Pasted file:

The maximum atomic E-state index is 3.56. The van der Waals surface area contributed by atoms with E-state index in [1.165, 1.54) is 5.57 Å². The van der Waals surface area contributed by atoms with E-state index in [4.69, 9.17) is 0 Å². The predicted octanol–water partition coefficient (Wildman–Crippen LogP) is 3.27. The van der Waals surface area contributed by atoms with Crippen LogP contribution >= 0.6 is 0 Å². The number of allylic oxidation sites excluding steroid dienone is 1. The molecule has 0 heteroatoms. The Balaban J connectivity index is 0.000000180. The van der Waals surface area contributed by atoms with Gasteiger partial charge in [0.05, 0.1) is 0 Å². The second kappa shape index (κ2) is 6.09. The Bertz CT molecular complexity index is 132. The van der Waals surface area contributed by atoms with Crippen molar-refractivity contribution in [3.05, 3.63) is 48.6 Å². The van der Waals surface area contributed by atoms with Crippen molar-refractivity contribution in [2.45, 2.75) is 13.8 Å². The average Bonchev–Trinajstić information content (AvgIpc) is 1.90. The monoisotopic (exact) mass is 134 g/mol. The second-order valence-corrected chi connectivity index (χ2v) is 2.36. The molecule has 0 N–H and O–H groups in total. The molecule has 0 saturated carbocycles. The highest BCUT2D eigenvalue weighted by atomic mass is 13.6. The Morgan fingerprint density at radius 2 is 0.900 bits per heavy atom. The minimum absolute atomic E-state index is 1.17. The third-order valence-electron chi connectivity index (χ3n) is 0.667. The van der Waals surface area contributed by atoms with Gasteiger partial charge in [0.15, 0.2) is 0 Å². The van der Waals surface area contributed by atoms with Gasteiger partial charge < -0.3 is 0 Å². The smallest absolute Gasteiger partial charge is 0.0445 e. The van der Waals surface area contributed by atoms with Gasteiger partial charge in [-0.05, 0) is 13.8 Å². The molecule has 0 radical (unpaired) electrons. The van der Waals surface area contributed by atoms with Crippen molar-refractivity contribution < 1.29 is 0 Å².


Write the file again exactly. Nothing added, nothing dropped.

The maximum atomic E-state index is 3.56. The van der Waals surface area contributed by atoms with E-state index in [1.165, 1.54) is 5.57 Å². The van der Waals surface area contributed by atoms with E-state index in [4.69, 9.17) is 0 Å². The predicted octanol–water partition coefficient (Wildman–Crippen LogP) is 3.27. The van der Waals surface area contributed by atoms with Crippen LogP contribution >= 0.6 is 0 Å². The number of allylic oxidation sites excluding steroid dienone is 1. The molecule has 0 heteroatoms. The Balaban J connectivity index is 0.000000180. The van der Waals surface area contributed by atoms with Gasteiger partial charge in [0.05, 0.1) is 0 Å². The second kappa shape index (κ2) is 6.09. The Bertz CT molecular complexity index is 132. The van der Waals surface area contributed by atoms with Crippen molar-refractivity contribution in [3.05, 3.63) is 48.6 Å². The van der Waals surface area contributed by atoms with Crippen molar-refractivity contribution in [2.45, 2.75) is 13.8 Å². The average Bonchev–Trinajstić information content (AvgIpc) is 1.90. The monoisotopic (exact) mass is 134 g/mol. The second-order valence-corrected chi connectivity index (χ2v) is 2.36. The molecule has 0 N–H and O–H groups in total. The molecule has 0 saturated carbocycles. The highest BCUT2D eigenvalue weighted by atomic mass is 13.6. The Morgan fingerprint density at radius 2 is 0.900 bits per heavy atom. The minimum absolute atomic E-state index is 1.17. The third-order valence-electron chi connectivity index (χ3n) is 0.667. The van der Waals surface area contributed by atoms with Gasteiger partial charge in [0.15, 0.2) is 0 Å². The van der Waals surface area contributed by atoms with Gasteiger partial charge < -0.3 is 0 Å². The smallest absolute Gasteiger partial charge is 0.0445 e. The van der Waals surface area contributed by atoms with Gasteiger partial charge in [-0.05, 0) is 13.8 Å². The molecule has 0 radical (unpaired) electrons. The van der Waals surface area contributed by atoms with Crippen molar-refractivity contribution < 1.29 is 0 Å².